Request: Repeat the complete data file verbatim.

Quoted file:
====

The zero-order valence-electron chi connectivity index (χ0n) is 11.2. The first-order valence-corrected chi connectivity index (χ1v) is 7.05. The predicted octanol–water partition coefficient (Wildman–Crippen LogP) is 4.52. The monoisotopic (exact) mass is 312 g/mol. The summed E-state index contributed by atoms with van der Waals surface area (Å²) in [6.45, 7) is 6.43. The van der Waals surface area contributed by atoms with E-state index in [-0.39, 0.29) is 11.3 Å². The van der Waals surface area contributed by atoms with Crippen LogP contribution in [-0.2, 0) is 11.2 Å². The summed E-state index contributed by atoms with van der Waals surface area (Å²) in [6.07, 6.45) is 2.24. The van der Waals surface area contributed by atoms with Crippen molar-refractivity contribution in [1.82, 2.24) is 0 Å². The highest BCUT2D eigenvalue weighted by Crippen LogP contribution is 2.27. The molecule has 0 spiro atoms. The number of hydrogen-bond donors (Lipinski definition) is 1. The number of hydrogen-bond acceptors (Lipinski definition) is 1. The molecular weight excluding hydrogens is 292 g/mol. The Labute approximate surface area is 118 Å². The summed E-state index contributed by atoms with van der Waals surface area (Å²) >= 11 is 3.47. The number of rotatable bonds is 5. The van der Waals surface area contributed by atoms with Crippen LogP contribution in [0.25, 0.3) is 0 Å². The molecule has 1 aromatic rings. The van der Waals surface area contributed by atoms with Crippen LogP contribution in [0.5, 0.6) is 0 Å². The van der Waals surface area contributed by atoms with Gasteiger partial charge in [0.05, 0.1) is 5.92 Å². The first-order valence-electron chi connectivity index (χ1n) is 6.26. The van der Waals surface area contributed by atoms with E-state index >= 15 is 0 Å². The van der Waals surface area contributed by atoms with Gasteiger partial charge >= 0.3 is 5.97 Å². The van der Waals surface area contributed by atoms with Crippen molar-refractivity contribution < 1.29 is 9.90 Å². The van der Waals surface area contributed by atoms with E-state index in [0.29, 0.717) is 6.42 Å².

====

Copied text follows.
The zero-order valence-electron chi connectivity index (χ0n) is 11.2. The first-order valence-corrected chi connectivity index (χ1v) is 7.05. The predicted octanol–water partition coefficient (Wildman–Crippen LogP) is 4.52. The monoisotopic (exact) mass is 312 g/mol. The summed E-state index contributed by atoms with van der Waals surface area (Å²) in [6.45, 7) is 6.43. The van der Waals surface area contributed by atoms with E-state index in [-0.39, 0.29) is 11.3 Å². The van der Waals surface area contributed by atoms with Crippen LogP contribution in [-0.2, 0) is 11.2 Å². The summed E-state index contributed by atoms with van der Waals surface area (Å²) in [6.07, 6.45) is 2.24. The van der Waals surface area contributed by atoms with Crippen molar-refractivity contribution in [1.82, 2.24) is 0 Å². The highest BCUT2D eigenvalue weighted by Crippen LogP contribution is 2.27. The molecule has 0 spiro atoms. The number of hydrogen-bond donors (Lipinski definition) is 1. The number of hydrogen-bond acceptors (Lipinski definition) is 1. The molecular weight excluding hydrogens is 292 g/mol. The Labute approximate surface area is 118 Å². The summed E-state index contributed by atoms with van der Waals surface area (Å²) >= 11 is 3.47. The number of rotatable bonds is 5. The van der Waals surface area contributed by atoms with Crippen LogP contribution in [0.25, 0.3) is 0 Å². The molecule has 1 aromatic rings. The van der Waals surface area contributed by atoms with Crippen LogP contribution in [0.5, 0.6) is 0 Å². The van der Waals surface area contributed by atoms with Gasteiger partial charge in [0.05, 0.1) is 5.92 Å². The first-order valence-electron chi connectivity index (χ1n) is 6.26. The van der Waals surface area contributed by atoms with E-state index >= 15 is 0 Å². The van der Waals surface area contributed by atoms with Gasteiger partial charge >= 0.3 is 5.97 Å². The van der Waals surface area contributed by atoms with Crippen molar-refractivity contribution < 1.29 is 9.90 Å². The van der Waals surface area contributed by atoms with E-state index in [0.29, 0.717) is 6.42 Å².